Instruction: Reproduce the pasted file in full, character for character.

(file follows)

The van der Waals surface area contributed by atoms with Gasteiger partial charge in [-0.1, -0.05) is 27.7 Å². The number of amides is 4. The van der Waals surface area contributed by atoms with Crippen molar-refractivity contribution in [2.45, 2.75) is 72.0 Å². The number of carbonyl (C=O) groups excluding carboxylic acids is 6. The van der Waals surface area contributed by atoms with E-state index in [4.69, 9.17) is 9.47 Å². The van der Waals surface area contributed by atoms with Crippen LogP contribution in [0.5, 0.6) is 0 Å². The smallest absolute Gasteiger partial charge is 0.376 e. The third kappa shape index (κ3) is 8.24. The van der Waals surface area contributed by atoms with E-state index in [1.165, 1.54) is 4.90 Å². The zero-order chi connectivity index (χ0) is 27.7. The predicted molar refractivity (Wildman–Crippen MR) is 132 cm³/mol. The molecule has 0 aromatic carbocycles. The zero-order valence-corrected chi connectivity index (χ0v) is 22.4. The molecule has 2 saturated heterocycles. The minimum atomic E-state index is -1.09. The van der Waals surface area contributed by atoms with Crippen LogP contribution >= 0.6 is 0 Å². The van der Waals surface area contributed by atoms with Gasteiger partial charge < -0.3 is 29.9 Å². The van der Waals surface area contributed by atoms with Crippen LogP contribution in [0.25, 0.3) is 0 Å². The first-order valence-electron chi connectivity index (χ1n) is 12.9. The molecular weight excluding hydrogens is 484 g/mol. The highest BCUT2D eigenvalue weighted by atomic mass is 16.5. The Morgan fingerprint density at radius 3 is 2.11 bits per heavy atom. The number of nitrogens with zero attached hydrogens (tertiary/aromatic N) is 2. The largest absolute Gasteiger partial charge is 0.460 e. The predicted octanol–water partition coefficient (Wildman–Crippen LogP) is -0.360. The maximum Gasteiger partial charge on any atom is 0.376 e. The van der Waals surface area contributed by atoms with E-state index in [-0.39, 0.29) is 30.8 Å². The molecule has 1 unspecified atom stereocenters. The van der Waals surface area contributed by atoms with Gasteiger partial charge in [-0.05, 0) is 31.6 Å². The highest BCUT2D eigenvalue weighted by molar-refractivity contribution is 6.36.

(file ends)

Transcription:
The van der Waals surface area contributed by atoms with Gasteiger partial charge in [-0.1, -0.05) is 27.7 Å². The number of amides is 4. The van der Waals surface area contributed by atoms with Crippen molar-refractivity contribution in [2.45, 2.75) is 72.0 Å². The number of carbonyl (C=O) groups excluding carboxylic acids is 6. The van der Waals surface area contributed by atoms with E-state index in [4.69, 9.17) is 9.47 Å². The van der Waals surface area contributed by atoms with Crippen LogP contribution in [0.5, 0.6) is 0 Å². The smallest absolute Gasteiger partial charge is 0.376 e. The third kappa shape index (κ3) is 8.24. The van der Waals surface area contributed by atoms with E-state index in [1.165, 1.54) is 4.90 Å². The zero-order chi connectivity index (χ0) is 27.7. The predicted molar refractivity (Wildman–Crippen MR) is 132 cm³/mol. The molecule has 0 aromatic carbocycles. The zero-order valence-corrected chi connectivity index (χ0v) is 22.4. The molecule has 2 saturated heterocycles. The minimum atomic E-state index is -1.09. The van der Waals surface area contributed by atoms with Crippen LogP contribution >= 0.6 is 0 Å². The van der Waals surface area contributed by atoms with Gasteiger partial charge < -0.3 is 29.9 Å². The van der Waals surface area contributed by atoms with Crippen LogP contribution in [0.25, 0.3) is 0 Å². The first-order valence-electron chi connectivity index (χ1n) is 12.9. The molecular weight excluding hydrogens is 484 g/mol. The highest BCUT2D eigenvalue weighted by atomic mass is 16.5. The Morgan fingerprint density at radius 3 is 2.11 bits per heavy atom. The number of nitrogens with zero attached hydrogens (tertiary/aromatic N) is 2. The largest absolute Gasteiger partial charge is 0.460 e. The predicted octanol–water partition coefficient (Wildman–Crippen LogP) is -0.360. The maximum Gasteiger partial charge on any atom is 0.376 e. The van der Waals surface area contributed by atoms with E-state index in [-0.39, 0.29) is 30.8 Å². The molecule has 1 unspecified atom stereocenters. The van der Waals surface area contributed by atoms with Gasteiger partial charge in [-0.05, 0) is 31.6 Å². The highest BCUT2D eigenvalue weighted by molar-refractivity contribution is 6.36.